I wanted to introduce a new weekly feature this season with some observations that hopefully provide readers with an inside look of the Blackhawks.
With the lockout in full swing, I'll try to do as many as possible. Thursday seems like a good day do it (and it sounds good with "thoughts").
So here we go:
** These Jonathan Toews-led skates the Hawks have been going through and you've been reading about aren't the result of reporters merely looking for a good angle during a dire time for hockey.
It's all him.
Toews booked the ice and secured the locker room at Johnny's. He presented a place to the media to do interviews and he even acted as a PR guy, taking requests and sending out players from their cramped quarters.
On the ice, Toews has started both practices I've attended at the dry-erase board, diagramming drills as others take knees around him. It's unique to see a player so young take control of such a tough (or weird, as he has called it often) situation for every player.
"I try to look back in the old memory and try to figure out some good drills for everybody to keep our legs," Toews said. "We're only on the ice every so often. We've all trained hard all summer, so there's not much for me to do now at this point. It's like you do during the season -- just maintain."
** A lot of people in Twitterland made a big deal about Patrick Kane not being on the ice for Day 1 of the informal skates. I don't see why. It's not like he was the only regular or top player missing. I mean, Corey Crawford, the team's No. 1 goalie, isn't even here.
Kane was golfing Monday. He said he skated five days last week. He, like every player, doesn't know when he'll be playing hockey again in the NHL. It's OK if he takes a day off right now.
I get that Kane is the most scrutinized Hawk for a lot of reasons. But there was no reason for a call to arms Monday afternoon because he didn't show up on the West Side and skate with his teammates.This could be a long lockout people.
"I feel like I always work pretty hard in the offseason," Kane said. "I thought I worked as hard as I ever had last offseason. I just got unlucky with my wrist [surgery]. That kind of cuts things down. But I've skated a lot more this offseason. I look back at when I was the best I was [and] I skated a lot. There would be times throughout the summer I'd be on the ice three, four or five times a week. That's what I tried to get back to."
** Daniel Carcillo and his surgically repaired knee (torn left ACL) looked just fine out there. He was spinning around, skating hard and even managed to come up with a breakaway (he didn't score).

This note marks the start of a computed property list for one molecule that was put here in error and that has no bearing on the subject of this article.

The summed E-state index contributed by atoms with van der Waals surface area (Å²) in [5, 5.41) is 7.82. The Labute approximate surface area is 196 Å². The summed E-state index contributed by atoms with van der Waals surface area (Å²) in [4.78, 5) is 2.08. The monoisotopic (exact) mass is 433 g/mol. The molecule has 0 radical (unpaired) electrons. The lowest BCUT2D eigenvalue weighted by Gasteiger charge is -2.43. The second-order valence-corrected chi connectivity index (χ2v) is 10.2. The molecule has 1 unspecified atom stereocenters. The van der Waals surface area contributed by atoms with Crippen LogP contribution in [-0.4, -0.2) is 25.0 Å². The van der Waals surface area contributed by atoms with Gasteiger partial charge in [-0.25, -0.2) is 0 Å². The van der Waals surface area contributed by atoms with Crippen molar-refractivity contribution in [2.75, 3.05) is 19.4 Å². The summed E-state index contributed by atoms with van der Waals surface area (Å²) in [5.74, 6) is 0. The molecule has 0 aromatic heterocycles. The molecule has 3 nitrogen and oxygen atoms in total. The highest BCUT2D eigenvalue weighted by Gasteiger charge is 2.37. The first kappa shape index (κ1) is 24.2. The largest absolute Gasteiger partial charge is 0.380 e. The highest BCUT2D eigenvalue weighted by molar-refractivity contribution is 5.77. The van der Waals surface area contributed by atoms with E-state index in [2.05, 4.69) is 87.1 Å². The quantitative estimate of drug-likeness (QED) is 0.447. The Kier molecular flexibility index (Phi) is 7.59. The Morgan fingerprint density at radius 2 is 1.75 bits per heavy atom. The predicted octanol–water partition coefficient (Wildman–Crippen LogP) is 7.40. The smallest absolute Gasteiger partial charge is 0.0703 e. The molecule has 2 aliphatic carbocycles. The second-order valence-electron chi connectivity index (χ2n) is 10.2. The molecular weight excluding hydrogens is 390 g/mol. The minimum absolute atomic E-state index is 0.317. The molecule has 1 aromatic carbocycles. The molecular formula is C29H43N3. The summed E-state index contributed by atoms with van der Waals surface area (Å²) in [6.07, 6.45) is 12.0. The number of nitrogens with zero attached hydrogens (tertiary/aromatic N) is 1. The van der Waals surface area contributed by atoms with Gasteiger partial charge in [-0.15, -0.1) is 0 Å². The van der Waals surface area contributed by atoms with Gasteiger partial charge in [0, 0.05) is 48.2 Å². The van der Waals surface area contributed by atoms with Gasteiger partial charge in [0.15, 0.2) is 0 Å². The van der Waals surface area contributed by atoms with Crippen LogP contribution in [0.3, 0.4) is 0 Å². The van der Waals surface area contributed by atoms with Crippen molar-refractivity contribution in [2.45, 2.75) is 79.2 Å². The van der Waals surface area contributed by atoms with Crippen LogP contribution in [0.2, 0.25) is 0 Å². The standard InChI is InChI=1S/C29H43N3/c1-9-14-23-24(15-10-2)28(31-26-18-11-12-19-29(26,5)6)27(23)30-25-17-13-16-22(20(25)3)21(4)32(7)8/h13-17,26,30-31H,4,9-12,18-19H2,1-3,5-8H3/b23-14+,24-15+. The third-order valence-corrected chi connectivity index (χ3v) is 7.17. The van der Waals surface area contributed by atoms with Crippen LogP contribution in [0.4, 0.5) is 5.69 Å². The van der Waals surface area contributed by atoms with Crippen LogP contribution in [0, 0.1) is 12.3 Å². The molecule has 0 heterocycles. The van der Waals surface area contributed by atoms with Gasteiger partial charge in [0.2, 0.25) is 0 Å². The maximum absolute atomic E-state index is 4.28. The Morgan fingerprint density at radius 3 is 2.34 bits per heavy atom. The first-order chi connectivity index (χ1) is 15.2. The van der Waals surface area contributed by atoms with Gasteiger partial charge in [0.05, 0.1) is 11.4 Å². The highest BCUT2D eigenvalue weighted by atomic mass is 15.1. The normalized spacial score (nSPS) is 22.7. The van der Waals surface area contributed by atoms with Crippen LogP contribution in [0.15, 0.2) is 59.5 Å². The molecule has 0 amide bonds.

The Hawks are counting a lot on Carcillo. He's close to getting cleared, and while that may cost him some paychecks during the lockout, he doesn't sound like he would have it any other way.
"I feel sluggish; I haven't skated all that much lately," he said. "But it's good to get going again.
"If we started on time, it would be nine months (without playing). That's more than enough time."
** Carcillo, defenseman Steve Montador and winger Marian Hossa are three Hawks who can have contact with team doctors during the lockout since they're injured. Carcillo aptly called it being in a "grey area."
If they aren't cleared by the time the season is/was scheduled to start, they can receive paychecks. When they are cleared, the money will stop.
Neither Montador (concussion) nor Carcillo made it sound, though, as if that's a good position to be in. They made it clear getting healthy was their top priority.
** Marcus Kruger looked bigger and stronger. I know it was an informal scrimmage, but it also appeared as if he really improved his speed this offseason. More time in Rockford may actually be good for him in the long run.
** It's hard to miss the emotions players have displayed when talking about the lockout. The passion really came through Toews, Troy Brouwer and Brian Campbell this week.
If anything, it told me this could be a long lockout. They are ready to stand with the union. And, as we all should know, the owners won't back down, either.
** I was never a fan of a long preseason, so I wasn't exactly heartbroken that four games were lost when the cancellations were announced Wednesday. I find the preseason to be monotonous and frankly boring at times. I think most players would agree.
But they did serve a purpose. Aside from giving players a shot to prove themselves, the preseason gave fans opportunities to purchase cheaper tickets and see prospects and players they typically don't get a chance to.
I've met a few fans over the years who have only been able to attend preseason games here or around the league because they are priced out during the regular season and especially during the playoffs. Preseason games also are good opportunities to get group tickets.
** Seeing players away from the team and all the organizational procedure makes you realize how good, honest and approachable some of these guys can be -- or truly are -- if they're allowed to be. I guess the same can be said about most sports.